The Relief Society group has deep roots based in charity. The founder, Joseph Smith,

taught the women “not only to relieve the poor, but to save the souls.” It is believed the spiritual

welfare and the temporal welfare of the women are both of great importance (The Church). One

of the ways the Relief Society does this is through their Visiting and Teaching Program. Women

across the society are given names of women in their local group and they are expected to visit or

be visited by those women each month. During these visits a coordinated message is usually

shared, and the needs of the member being visited are accessed. If necessary, the findings are

brought back to the local leader (president of the group on a local level) and an action plan to help

and assist those needs is devised and carried out, usually by the women within the local group.
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Comparative Significance

In comparing this Folk Group to other similar groups,

sadly, the choices were not plentiful. I then remembered my

youthful membership in the Girl Scouts; their group has a

membership of 1.8 million girls and 800,000 adults (Girl Scouts).

Wonderful!

Through my exploration I found another group; The National Organization for Women,

also known as NOW. I found this group incredibly interesting and very

timely in the world’s state of affairs. Their organization is devoted

to achieving full equality for women through education and

litigation. Through my research I discovered NOW has over 500,000

members (About the NOW). Outstanding!

Both my comparative groups, the Girl Scouts and NOW, work towards educating and

empowering women and girls. Although the Relief Society is based on Christianity as well as

education and charity, both of my study organizations put an emphasis on education. As a young

girl, I was a Girl Scout and can

attest to the emphasis of

empowerment the girls are taught

through the Girl Scout program,

as well as charity and service.


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Interestingly, today I would welcome a

membership in NOW. I chose sexism as my social

justice issue for my current English class and through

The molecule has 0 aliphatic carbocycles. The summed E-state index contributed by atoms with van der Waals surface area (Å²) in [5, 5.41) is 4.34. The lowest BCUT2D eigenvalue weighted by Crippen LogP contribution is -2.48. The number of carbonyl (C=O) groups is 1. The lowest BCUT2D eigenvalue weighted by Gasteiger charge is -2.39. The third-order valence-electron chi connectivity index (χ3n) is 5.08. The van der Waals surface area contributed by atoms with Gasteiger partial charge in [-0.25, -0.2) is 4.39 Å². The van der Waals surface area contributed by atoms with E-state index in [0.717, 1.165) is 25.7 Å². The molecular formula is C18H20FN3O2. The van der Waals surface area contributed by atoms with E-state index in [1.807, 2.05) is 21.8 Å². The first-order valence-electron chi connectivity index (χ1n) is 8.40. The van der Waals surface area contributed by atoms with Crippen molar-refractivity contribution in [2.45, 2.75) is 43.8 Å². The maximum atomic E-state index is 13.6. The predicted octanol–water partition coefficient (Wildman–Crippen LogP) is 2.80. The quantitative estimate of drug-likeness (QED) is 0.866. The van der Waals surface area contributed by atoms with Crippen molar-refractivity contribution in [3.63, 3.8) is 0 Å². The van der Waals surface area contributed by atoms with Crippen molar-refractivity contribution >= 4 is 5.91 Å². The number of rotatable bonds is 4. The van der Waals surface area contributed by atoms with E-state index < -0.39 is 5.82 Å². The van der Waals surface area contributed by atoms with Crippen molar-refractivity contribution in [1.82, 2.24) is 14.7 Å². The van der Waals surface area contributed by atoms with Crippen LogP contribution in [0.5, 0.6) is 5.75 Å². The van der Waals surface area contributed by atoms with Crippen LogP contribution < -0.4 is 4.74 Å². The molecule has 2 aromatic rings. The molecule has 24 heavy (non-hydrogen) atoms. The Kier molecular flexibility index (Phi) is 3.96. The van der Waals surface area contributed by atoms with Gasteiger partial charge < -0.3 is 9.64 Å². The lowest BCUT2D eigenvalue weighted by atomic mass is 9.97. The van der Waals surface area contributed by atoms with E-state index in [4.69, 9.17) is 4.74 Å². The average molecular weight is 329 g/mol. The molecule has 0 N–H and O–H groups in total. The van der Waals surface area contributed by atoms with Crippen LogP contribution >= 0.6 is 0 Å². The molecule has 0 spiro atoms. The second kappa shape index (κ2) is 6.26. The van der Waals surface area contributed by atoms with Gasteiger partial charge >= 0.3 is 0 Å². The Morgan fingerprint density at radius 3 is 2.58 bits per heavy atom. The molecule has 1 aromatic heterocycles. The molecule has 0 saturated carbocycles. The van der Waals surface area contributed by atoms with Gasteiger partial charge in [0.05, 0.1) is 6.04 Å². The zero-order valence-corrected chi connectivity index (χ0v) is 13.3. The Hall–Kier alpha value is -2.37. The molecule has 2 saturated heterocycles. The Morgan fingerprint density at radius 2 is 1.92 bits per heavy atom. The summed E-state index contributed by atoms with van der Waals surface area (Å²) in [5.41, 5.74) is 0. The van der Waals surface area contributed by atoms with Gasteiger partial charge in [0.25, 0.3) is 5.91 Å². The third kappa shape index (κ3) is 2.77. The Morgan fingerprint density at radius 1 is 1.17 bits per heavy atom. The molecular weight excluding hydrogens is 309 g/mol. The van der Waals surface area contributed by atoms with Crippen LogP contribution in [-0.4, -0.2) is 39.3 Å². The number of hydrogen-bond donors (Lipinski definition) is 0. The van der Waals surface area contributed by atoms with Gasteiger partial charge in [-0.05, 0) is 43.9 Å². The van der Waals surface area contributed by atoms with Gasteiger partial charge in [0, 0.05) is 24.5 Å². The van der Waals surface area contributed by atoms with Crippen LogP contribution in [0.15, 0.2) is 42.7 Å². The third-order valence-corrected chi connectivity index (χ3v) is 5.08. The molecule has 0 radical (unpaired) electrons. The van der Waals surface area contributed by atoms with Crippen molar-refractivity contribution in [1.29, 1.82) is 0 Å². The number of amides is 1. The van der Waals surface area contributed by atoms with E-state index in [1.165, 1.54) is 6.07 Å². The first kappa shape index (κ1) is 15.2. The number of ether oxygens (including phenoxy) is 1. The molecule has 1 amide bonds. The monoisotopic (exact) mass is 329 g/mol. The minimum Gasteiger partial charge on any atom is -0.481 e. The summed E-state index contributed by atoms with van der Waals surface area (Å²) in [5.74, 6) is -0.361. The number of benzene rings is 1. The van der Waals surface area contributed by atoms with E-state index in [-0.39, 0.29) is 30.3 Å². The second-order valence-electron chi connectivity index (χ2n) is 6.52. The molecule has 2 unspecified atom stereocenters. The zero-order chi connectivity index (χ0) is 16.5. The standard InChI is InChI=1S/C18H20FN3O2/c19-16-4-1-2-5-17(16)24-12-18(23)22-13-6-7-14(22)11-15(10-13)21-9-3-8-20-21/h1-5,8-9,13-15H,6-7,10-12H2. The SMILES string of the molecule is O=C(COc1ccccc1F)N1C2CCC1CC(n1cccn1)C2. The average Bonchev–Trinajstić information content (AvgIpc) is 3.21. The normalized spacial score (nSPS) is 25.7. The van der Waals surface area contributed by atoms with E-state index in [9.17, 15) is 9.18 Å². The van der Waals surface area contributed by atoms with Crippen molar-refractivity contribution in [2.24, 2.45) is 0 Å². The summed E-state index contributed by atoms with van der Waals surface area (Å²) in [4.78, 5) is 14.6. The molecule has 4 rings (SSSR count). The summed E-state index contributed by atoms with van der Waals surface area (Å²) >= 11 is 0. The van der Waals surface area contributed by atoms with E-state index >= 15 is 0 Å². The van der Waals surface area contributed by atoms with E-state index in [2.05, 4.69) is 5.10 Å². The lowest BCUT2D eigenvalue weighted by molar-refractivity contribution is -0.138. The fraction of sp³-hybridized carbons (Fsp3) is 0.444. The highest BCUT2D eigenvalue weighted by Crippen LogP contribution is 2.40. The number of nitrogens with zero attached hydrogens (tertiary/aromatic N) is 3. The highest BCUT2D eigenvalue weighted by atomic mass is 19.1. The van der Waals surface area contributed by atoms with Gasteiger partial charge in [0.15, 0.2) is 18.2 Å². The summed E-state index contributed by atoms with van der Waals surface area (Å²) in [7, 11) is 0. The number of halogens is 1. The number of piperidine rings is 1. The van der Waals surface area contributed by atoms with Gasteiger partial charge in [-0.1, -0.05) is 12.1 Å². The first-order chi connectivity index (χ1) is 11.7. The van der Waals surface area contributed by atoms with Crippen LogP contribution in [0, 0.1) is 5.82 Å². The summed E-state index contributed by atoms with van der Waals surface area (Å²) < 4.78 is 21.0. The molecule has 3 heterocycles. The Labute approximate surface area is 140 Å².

my research for this Folklore paper I found great

information on both the Girl Scouts and NOW

websites to accompany my English 2010 social justice

issue.

I now consider both my comparative groups to have membership in the category of living

folklore and I would like to add – doing important, excellent work in education and equality for

girls and women.

The Relief Society group is a member of living folklore. They have deep roots, based on

Christianity and charity as well as modern day teachings and inspiration. Their group can meet as

two members sitting on a couch in a home visiting about the individual, her family and local

activities and concerns, to the largest meeting where over 6 million women are invited to attend

and learn of global concerns and endeavors as well as the divine worth of each human soul.
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Works Cited

“About the NOW Foundation.” National Organization for Women, now.org/now-

foundation/about-now-foundation/. Accessed 15 February 2016.

“How Many Members Does NOW Currently Have?” National Organization for Women,

now.org/faq/how-many-members-does-now-currently-have/. Accessed 15

February 2016.

Sims, Martha C., and Martine Stephens. Living Folklore: An Introduction to the Study of

People and Their Traditions. Utah State University Press, 2011.

“The Church of Jesus Christ of Latter-Day Saints.” The Church of Jesus Christ of Latter-

Day Saints, www.lds.org/. Accessed 15 February 2016.

“Who We Are - Girl Scouts.” Girl Scouts of the USA, www.Girlscouts.org/en/about-girl-

scouts/who-we-are.html. Accessed 15 February 2016.